Richard C. Schragger

What Is “Government” “Speech”?: The Case of Confederate Monuments

Kentucky Law Review


The concept of “government speech,” like much of First Amendment doctrine, is built upon three familiar distinctions: the distinctions between speech and conduct, public and private, and coercive and non-coercive. All three distinctions are implicated by recent conflicts over Confederate monuments. The first distinction — between speech and conduct — prevents courts from appropriately weighing the discriminatory harms of Confederate iconography, in large part because of the assumption that most constitutional restraints on government apply to conduct and not to “mere” speech. The second distinction — between public and private speech — also tends to insulate the government’s expressive conduct. If the government is speaking, it need not abide by the neutrality requirements of the First Amendment; there is no necessity for the government to be even-handed in its pronouncements. The third distinction — between coercive and non-coercive speech — is also implicated by conflicts over Confederate statuary. Are citizens being coerced when they are required to pass a memorial honoring the Confederate dead in order to enter a government building? Are local taxpayers being forced to speak by state laws mandating that cities maintain their Confederate monuments?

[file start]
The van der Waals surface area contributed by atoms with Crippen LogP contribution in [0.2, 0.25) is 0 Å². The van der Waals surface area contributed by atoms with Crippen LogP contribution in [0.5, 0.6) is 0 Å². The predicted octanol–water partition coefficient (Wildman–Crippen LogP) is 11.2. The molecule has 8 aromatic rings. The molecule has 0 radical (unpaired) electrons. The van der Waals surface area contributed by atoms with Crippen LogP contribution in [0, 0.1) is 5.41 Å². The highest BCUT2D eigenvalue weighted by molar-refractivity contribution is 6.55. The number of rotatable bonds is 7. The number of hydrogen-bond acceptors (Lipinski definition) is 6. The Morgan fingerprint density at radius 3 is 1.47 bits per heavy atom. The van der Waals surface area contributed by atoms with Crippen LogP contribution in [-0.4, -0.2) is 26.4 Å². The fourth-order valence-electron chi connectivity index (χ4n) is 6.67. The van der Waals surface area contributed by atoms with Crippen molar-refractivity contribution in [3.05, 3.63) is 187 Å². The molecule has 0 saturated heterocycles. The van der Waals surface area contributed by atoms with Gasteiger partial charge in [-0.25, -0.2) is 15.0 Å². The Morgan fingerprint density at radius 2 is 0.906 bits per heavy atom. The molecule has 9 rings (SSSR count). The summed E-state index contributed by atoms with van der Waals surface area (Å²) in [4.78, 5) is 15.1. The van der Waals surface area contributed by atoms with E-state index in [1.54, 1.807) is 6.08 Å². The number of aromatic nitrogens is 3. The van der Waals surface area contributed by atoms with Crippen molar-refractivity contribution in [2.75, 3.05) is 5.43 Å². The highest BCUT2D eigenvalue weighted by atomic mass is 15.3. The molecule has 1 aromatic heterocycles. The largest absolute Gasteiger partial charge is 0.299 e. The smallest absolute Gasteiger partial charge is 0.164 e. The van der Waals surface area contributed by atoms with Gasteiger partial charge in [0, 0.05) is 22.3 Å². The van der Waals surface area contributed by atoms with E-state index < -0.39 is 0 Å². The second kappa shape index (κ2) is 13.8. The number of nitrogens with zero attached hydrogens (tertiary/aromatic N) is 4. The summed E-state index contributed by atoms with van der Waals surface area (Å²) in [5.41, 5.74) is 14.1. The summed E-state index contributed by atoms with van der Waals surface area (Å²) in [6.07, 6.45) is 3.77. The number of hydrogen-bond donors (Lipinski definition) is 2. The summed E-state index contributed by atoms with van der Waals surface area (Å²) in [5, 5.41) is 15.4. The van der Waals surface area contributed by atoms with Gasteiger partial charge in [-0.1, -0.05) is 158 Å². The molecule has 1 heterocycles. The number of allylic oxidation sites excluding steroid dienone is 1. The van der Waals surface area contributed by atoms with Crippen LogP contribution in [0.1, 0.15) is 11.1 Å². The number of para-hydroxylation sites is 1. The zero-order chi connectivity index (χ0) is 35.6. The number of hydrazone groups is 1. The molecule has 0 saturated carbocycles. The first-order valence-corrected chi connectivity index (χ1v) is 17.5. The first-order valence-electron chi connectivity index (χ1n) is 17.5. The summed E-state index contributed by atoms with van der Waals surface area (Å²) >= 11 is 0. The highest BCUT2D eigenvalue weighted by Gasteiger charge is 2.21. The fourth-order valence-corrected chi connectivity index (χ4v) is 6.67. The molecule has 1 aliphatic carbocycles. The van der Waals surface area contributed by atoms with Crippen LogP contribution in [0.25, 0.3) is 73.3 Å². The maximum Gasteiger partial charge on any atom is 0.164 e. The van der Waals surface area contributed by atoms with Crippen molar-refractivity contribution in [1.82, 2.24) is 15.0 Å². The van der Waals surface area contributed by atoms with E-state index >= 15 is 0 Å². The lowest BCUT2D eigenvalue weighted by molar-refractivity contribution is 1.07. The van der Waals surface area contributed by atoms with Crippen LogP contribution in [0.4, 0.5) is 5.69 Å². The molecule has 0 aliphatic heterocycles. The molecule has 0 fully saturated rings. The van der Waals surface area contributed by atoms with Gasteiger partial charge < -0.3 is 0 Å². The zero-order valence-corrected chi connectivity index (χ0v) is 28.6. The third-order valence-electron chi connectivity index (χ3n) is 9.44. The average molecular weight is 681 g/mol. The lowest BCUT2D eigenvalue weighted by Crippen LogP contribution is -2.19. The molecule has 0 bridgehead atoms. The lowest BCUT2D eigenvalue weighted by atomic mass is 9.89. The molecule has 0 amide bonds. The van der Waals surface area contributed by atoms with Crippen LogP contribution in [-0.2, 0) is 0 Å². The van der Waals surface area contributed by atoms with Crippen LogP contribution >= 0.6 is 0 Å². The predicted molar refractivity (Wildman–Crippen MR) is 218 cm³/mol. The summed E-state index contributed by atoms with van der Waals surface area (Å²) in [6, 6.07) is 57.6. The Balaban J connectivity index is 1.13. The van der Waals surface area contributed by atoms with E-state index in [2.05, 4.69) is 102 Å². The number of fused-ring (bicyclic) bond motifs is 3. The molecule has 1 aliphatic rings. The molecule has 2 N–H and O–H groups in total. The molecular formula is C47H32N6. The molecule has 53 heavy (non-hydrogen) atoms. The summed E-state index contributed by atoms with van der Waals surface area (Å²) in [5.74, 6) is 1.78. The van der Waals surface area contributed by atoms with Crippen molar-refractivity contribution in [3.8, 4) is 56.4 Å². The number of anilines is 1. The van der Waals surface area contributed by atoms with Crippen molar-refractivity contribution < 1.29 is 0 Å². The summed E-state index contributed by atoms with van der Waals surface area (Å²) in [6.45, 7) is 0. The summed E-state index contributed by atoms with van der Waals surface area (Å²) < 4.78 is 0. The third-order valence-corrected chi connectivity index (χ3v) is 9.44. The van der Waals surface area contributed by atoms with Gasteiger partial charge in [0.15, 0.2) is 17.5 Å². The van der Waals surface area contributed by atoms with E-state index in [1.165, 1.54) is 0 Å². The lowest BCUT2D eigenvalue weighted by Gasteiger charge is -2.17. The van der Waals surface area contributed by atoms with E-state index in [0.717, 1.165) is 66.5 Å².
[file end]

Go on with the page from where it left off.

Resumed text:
This Article argues that the distinctions underlying the government speech doctrine are in many instances untenable. It further considers two possible constitutional principles that might serve as checks on discriminatory government speech: a more robust principle of expressive equal treatment and a less stringent but nonetheless meaningful principle of minimal representativeness. If courts will not enforce the former than they should at least enforce the latter. Legitimate government speech must be, by definition, representative. The Article applies this principle to current controversies involving Confederate monuments.


Richard C. Schragger, What Is “Government” “Speech”?: The Case of Confederate Monuments, 108 Kentucky Law Review, 665–694 (2020).

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